News 25th March 2020

Hockey Canada Vice President sanctioned for obstructing a test

Scott Salmond, the Vice President of Hockey Canada, has been sanctioned with a two year ban expiring on 1 June 2020 for obstructing an attempt to test a Team Canda player. The International Ice Hockey Federation (IIHF) announced that the Court of Arbitration for Sport (CAS) had upheld an appeal from the World Anti-Doping Agency (WADA) to extend its one year ban, issued after Salmond instructed a player to refuse a test on 12 December 2017 in Moscow.

The player, who has not been named, was a member of the IIHF’s Registered Testing Pool (RTP) and as such, the IIHF argued that he was subject to out of competition (OOC) testing. The IIHF test attempt was the day before the start of the Channel One Cup in Moscow and Canada’s opening match, in which it beat South Korea 4-2. 

The IIHF Disciplinary Board ruled that Salmond’s intervention and orders to the player ‘established compelling justification’ under Article 2.3 of the World Anti-Doping Code for the player not to submit to sample collection. This decision was also appealed by WADA, but the CAS’s apparent dismissal of this challenge did not prevent Salmond from being charged under Article 2.9 of the Code, which covers ‘Assisting, encouraging, aiding, abetting, conspiring, covering up or any other type of intentional complicity involving an anti-doping rule violation’.

Salmond also appealed the IIHF’s sanction, arguing that he did not commit an anti-doping rule violation (ADRV), however this was dismissed by the CAS. ‘We do not condone doping in any way’, read a statement from Hockey Canada issued to the Canadian Press. ‘However, we do take the protection and integrity of our players, both on Canadian soil and overseas, very seriously. Throughout the disciplinary and appeal process, Hockey Canada has fully supported the actions taken by Scott Salmond to protect the best interests and safety of (the Canadian player) at the Channel One Cup in December 2017, and his decision to pursue an appeal of the original IIHF decision. Hockey Canada disagrees with the charge and subsequent conclusions by the CAS, but we have and will continue to honour the sanction.’

The IIHF statement said that because of the case’s ‘unique nature’, it had not publicised Salmond’s suspension previously. “The IIHF believes that all officials should be held to the same level of accountability and responsibility as players that participate in the World Championship and Olympic Games”, said IIHF President René Fasel in the statement. “In order to combat doping in sport, it is imperative that all stakeholders, from players to coaches to officials, support and show the utmost respect and cooperation for the anti-doping measures that have been put in place by the IIHF and WADA”.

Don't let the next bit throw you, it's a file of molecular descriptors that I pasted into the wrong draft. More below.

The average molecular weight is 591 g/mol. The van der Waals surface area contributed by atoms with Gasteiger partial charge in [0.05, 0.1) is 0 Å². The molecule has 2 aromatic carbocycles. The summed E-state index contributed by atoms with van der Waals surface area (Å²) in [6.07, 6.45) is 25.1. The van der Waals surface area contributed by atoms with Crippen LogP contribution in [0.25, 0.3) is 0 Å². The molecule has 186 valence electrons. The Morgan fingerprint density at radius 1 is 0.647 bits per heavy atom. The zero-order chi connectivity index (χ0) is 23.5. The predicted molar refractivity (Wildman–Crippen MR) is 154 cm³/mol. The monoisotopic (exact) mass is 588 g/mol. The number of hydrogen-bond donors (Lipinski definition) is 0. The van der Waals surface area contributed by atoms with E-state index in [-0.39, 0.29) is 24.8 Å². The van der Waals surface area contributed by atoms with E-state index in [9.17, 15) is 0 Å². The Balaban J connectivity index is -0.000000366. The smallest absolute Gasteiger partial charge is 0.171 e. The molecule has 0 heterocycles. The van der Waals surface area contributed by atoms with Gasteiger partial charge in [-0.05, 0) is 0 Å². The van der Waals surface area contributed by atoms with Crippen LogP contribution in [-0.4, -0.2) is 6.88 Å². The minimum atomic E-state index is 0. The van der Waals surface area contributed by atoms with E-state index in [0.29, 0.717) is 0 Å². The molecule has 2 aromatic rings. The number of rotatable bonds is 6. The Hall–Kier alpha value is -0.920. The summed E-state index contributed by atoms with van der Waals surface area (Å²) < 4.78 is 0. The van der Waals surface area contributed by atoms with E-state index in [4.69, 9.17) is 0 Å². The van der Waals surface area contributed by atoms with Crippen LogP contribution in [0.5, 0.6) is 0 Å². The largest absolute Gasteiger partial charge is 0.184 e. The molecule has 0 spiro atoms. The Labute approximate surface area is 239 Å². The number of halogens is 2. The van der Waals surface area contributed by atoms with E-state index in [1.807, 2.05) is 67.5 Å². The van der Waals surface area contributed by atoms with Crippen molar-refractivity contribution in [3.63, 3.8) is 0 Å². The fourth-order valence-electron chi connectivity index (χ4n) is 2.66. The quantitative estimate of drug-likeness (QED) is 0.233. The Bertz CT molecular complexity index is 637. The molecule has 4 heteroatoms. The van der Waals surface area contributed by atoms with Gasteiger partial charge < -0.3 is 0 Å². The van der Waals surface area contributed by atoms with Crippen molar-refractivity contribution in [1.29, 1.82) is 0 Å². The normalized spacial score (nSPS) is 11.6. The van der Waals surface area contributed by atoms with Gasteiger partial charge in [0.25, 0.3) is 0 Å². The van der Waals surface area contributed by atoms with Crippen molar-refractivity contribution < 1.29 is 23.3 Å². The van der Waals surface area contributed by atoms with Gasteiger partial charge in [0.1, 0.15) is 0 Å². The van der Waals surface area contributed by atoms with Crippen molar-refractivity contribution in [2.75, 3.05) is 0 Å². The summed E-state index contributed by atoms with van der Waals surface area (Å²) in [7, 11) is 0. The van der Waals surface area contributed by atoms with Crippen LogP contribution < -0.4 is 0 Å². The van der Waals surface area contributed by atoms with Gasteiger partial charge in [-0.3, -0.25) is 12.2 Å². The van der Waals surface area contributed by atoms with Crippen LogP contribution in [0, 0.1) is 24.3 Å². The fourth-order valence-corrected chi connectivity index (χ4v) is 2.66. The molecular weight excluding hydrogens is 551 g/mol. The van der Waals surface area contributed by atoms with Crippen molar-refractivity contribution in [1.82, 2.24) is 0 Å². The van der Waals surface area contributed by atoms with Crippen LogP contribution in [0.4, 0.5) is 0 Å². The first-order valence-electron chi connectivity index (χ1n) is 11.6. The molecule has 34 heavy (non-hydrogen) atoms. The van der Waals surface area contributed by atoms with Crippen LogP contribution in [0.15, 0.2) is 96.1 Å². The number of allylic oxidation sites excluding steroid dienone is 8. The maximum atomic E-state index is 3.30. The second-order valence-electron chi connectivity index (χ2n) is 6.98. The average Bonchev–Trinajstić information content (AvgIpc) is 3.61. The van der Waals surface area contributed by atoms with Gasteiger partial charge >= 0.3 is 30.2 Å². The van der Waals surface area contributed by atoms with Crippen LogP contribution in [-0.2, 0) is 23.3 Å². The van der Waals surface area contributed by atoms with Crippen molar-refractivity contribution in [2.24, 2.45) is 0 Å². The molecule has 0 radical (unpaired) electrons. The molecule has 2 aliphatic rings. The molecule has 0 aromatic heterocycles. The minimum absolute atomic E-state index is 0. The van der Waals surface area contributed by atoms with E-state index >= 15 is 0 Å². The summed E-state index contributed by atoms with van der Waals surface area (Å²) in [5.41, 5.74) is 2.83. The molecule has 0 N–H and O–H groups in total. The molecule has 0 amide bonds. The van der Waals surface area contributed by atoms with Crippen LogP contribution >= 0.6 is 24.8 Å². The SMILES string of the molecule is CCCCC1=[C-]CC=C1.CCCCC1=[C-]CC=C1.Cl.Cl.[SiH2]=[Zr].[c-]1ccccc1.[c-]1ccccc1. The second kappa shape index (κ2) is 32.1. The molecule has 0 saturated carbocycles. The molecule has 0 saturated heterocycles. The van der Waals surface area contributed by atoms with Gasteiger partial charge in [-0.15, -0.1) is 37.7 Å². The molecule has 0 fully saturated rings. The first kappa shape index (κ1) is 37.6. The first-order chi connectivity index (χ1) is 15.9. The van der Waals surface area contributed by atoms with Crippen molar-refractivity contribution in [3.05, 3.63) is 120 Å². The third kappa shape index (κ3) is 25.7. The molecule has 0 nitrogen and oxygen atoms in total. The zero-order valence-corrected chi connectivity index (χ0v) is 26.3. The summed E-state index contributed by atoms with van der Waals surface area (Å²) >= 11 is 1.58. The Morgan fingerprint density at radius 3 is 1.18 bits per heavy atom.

The CAS Decision has yet to be published and none of the involved parties have explained why Salmond instructed the Team Canada player to refuse the IIHF test. Hockey Canada is an IIHF member federation, but the Canadian Hockey League (CHL) and the US National Hockey League (NHL) are not signatories to the World Anti-Doping Code. The overlap between two anti-doping regulatory regimes has previously created issues when North American players compete in Europe, although there is no indication that is the issue at stake in this case.

The Channel One Cup is part of the Euro Hockey Tour and is listed on the calendar of the Russian hockey federation’s (FHR) internet site. However, irrespective of who organises the tournament, the player involved was part of the IIHF’s RTP and the test took place before the start of the tournament, outside of competition. The Sports Integrity Initiative asked the IIHF to clarify the situation, but did not receive a response.

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